The spectacle on the Eid day when the emperor goes out from the palace to the Eidgah for public prayers is one of great pomp and pageantry. The whole city in honour of the occasion is ‘en view’. The houses and the bazaars are all richly decked with brocades of innumerable shades and colours. Crowds of people from the neighbouring towns and villages swarm the capital, eager to have a glimpse of their sovereign. Under the supervision of the masters of ceremony and pageantry, the royal route and the neighbouring grounds are exquisitely arranged and ﬁnely laid out. The whole route is lined with troops of mounted and infantry matchlockmen, rocket-throwers and standard-bearers, who in their gay costumes present a ﬁne spectacle. In every house and at every comer side-shows are arranged and the atmosphere is thick with the sounds of trumpets, bugles and clarions. Amidst such scenes the emperor rides out to the Eidgah on a richly caprisoned horse or mounts a royal elephant in an elaborate procession, which is at once solemn and gay. During the royal progress, vast sums in gold are showered among the populace. The Mir Tuzaks wearing their turban crests and holding jewelled maces in their hands and the Yasawals (servants of parade) with gold and silver staffs are on duty on the route. In the procession’ may be seen a large canopy in front of the state-umbrella, where the members of the princes’ staffs with jewelled ﬂy-ﬂaps in their hands are in attendance. The nobles come next followed by the imperial ensigns. The royal conveyances like the ‘takht-i-ravan’, and the palanquins ornamented with jewel and enamel work and covered with paean-curtains mark the tail of the procession. The contrast is complete when the emperor after all this picturesque pomp and lavish pageantry reaches the Eidgah, where in common with his humble subjects he bows low his head on the ground. The reciter of the Khutba on naming each imperial title receives robes of honour and awards in cash from the emperor. From Chahar Chaman-e Brahman by Chandra Bhan Brahman, British Museum manuscript, or. 1892 (Sharma 2008:242–43)
Hence, in the Mughal period, Eid was an occasion of a lot of generosity from the royal court. One should also not ignore the popular print culture related to the festival, especially from the late 19th and early 20th century. Eid was an occasion when a large body of popular printed literature or documents of consumption in Urdu were produced in India. Almost every popular journal, newspaper or magazine brought out its special 'Eid Number' with greetings and wishes published by individuals and advertisers. Special illustrated pamphlets or chapbooks on Eid were printed to be distributed or sold. For instance, Delhi-based author Rashid-ul Khairi (born 1868) who published ‘Ismat, the first Urdu magazine for girls, wrote in 1927 an Eid chapbook titled Guldasta-e Eid ('a bouquet for Eid') containing poems, stories and religious commentaries on how Eid is celebrated by different strata of people in India as well as by important religious figures historically (Fig. 23). Being a reformist (especially known for his liberal writings on women’s issues), Rashid highlights the contrasts between how rich and poor celebrate Eid. The chapbook talks of how Eid is celebrated for instance by a Musalman fashionable khatun (a fashionable Muslim woman) who, for the typical reader of this chapbook (or the ‘Ismat magazine) might have belonged to a socially distant and 'upper' class (Khairi 1941). Other contemporary Urdu journals also emphasise sharing the Eid festivities with those who cannot afford these as a principle of Islam. The discourse of such popular literature looks rather different from the messages and iconography on early Eid cards, suggesting that different producers in Lahore, Bombay and Delhi were catering to the needs of different strata of Muslim society, even though their language is almost always Urdu. Another vibrant popular tradition of Eid greetings that evolved in India in late 19th and early 20th century was the production and use of Eid greeting cards or postcards. The mass-produced Eid cards and their movement via post originated in the colonial period with the introduction of colour printing and the postal system in India. Interestingly, the earliest Eid cards in India were actually Christmas greeting cards imported from Europe and then locally stamped with ‘Eid Mubarak’ in Urdu! Even their imagery showed European winters, churches and other symbols of Christmas. Since then, every year thousands of colourful Eid cards have been printed and used by Muslims and non-Muslims to greet their family members and friends across lands (Saeed 2011). While some of these Eid cards have printed messages on them, some are also used by the senders to write personalised messages. Here is an example of a printed message on an Eid card: Dear friend. May God’s protection be with you. This Eid card is the proof that despite being far away your memory is still alive in my heart. On this auspicious day, I pray from my heart for your happiness and prosperity. Translation of Urdu message at the back of an Eid card printed by IPC Co. Bombay, circa 1940 Even though the emergence of media such as e-mail and SMS may have attenuated the entire culture of writing and posting letters and greeting cards, the spirit of Eid celebration lives on, promising us happier days with friends and family.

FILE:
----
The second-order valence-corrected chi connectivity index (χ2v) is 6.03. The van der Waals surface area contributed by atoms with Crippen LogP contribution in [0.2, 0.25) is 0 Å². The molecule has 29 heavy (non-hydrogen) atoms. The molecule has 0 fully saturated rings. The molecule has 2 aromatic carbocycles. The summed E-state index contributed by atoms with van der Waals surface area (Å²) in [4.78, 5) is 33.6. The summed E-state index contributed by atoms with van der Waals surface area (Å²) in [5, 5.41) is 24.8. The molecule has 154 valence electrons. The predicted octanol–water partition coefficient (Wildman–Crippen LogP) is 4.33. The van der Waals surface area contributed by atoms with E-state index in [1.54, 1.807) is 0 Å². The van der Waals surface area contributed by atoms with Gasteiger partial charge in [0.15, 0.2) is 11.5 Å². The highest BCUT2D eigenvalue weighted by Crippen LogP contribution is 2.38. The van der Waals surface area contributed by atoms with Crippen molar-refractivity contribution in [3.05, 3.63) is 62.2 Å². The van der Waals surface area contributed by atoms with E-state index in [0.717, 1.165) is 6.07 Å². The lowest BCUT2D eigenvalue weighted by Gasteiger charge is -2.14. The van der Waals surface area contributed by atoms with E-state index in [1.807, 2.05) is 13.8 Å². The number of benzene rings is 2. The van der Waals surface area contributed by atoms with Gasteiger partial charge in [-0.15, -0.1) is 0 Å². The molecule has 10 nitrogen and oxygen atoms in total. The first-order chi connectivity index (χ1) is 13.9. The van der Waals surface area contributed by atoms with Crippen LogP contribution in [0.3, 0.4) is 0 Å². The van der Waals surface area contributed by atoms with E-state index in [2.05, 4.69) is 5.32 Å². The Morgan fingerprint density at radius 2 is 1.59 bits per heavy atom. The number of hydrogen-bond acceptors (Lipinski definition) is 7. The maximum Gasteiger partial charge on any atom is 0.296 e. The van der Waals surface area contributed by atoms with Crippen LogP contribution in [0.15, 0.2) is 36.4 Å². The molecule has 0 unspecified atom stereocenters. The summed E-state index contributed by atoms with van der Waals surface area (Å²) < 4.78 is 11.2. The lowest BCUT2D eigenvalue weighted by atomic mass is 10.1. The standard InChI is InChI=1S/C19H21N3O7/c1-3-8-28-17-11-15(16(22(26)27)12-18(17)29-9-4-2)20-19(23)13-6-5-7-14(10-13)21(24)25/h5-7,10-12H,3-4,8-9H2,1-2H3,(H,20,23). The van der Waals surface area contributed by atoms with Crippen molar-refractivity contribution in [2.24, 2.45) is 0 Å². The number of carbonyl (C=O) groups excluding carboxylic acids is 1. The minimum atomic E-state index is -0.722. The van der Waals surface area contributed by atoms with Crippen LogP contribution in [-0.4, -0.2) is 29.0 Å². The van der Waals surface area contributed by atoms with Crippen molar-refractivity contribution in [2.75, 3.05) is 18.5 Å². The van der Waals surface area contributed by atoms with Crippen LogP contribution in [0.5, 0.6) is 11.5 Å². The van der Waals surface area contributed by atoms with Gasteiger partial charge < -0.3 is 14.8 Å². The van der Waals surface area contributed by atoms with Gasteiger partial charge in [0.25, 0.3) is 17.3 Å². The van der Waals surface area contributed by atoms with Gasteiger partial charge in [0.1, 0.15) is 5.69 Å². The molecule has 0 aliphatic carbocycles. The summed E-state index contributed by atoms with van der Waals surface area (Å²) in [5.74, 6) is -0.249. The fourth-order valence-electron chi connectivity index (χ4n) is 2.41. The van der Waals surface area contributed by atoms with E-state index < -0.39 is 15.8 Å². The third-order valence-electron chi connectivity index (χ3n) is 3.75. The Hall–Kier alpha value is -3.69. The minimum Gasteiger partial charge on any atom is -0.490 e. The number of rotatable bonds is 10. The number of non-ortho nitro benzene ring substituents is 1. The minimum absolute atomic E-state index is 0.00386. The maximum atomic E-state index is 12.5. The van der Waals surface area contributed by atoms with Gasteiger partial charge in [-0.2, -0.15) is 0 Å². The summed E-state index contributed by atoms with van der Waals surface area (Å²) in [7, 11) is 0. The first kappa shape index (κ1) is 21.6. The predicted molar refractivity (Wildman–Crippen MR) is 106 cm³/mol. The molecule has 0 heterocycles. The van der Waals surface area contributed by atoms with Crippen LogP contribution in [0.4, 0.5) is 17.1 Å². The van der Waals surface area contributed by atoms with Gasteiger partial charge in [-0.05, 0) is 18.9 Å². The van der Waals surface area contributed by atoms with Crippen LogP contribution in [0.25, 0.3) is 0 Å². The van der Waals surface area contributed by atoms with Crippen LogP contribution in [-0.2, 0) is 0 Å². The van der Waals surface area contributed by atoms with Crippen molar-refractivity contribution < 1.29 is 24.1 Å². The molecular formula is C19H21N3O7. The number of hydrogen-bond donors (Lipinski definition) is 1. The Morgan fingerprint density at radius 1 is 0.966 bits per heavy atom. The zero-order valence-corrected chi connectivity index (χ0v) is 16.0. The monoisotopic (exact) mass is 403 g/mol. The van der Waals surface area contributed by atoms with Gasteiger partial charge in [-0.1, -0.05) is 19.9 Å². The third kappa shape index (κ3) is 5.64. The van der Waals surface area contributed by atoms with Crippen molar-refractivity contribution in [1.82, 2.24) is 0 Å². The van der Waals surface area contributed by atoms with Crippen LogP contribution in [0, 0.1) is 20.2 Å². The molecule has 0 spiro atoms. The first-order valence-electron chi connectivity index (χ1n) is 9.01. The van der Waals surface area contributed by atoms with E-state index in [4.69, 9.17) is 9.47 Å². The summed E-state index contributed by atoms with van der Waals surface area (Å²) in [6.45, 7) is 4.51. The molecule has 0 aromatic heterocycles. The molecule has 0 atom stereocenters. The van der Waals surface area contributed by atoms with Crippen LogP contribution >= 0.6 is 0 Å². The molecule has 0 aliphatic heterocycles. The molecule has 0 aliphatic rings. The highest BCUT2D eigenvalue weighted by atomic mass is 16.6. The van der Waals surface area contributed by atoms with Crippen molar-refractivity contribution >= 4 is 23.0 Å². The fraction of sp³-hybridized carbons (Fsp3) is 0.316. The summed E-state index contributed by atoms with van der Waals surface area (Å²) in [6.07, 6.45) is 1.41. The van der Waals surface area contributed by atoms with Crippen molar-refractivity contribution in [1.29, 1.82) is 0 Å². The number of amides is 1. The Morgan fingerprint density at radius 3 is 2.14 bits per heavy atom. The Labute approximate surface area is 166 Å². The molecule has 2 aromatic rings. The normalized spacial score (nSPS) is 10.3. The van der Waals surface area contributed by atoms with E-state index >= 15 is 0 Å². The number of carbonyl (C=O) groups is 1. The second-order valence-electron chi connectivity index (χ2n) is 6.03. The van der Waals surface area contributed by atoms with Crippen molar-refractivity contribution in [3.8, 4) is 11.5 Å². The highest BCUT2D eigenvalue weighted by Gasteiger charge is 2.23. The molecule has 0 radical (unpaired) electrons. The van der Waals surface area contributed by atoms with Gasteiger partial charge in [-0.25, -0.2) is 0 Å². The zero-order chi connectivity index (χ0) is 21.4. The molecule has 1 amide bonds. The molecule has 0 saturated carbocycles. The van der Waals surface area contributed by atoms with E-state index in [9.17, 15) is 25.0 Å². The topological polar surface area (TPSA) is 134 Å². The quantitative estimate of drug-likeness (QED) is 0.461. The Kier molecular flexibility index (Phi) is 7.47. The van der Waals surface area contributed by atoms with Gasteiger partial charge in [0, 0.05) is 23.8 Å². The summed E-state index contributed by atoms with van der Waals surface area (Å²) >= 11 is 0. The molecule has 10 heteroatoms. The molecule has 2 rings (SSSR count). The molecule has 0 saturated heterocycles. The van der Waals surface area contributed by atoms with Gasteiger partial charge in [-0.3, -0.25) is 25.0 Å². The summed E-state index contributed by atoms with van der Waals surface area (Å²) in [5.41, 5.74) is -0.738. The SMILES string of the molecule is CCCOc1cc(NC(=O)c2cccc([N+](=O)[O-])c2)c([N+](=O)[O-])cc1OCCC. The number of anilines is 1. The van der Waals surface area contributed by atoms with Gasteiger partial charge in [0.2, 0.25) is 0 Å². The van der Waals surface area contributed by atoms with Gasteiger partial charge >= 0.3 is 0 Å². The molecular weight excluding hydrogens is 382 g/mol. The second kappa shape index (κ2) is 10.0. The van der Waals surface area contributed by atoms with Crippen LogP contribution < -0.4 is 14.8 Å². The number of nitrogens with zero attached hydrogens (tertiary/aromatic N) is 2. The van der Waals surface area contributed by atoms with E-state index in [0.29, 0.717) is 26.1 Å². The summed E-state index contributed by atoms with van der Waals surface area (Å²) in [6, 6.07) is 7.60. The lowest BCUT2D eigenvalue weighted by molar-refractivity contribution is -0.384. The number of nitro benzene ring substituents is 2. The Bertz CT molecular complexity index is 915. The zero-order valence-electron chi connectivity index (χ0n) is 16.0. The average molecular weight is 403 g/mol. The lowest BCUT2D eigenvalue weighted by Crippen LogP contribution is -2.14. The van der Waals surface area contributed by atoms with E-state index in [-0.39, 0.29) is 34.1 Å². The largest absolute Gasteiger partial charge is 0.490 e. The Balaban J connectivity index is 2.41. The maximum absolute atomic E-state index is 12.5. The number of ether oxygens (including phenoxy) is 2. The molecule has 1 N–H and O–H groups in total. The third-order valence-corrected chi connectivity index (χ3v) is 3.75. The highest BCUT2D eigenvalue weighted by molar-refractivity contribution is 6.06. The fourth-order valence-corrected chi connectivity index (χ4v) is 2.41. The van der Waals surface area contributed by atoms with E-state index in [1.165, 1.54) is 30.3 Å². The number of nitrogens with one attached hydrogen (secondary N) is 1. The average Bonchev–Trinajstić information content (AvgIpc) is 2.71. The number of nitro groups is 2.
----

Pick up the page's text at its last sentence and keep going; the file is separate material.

'Brahman', Munshi Chandra Bhan. 2008. Diwan-e-Brahman. New Delhi: Asiatic Society.
De Tassy, M. Garcin. 1997 . Muslim Festivals in India and Other Essays, translated by M. Waseem. New Delhi: Oxford University Press.
Khairi, Rashidul. 1941. Guldasta-e Eid. 5th reprint. Delhi: ‘Ismat Book Agency, January.
Saeed, Yousuf. 2011. 'Eid Mubarak: Cross-cultural Image Exchange in Muslim South Asia'. Tasveer Ghar, September. Online at http://tasveerghar.net/cmsdesk/essay/117/ (viewed on July 24, 2014).
Sharma, Usha. 2008. Festivals In Indian Society. 2 vols. New Delhi: Mittal Publications.
Umar, Mohammad. 1993. Islam in Northern India during the Eighteenth Century. Delhi/Aligarh: Munshiram Manoharlal.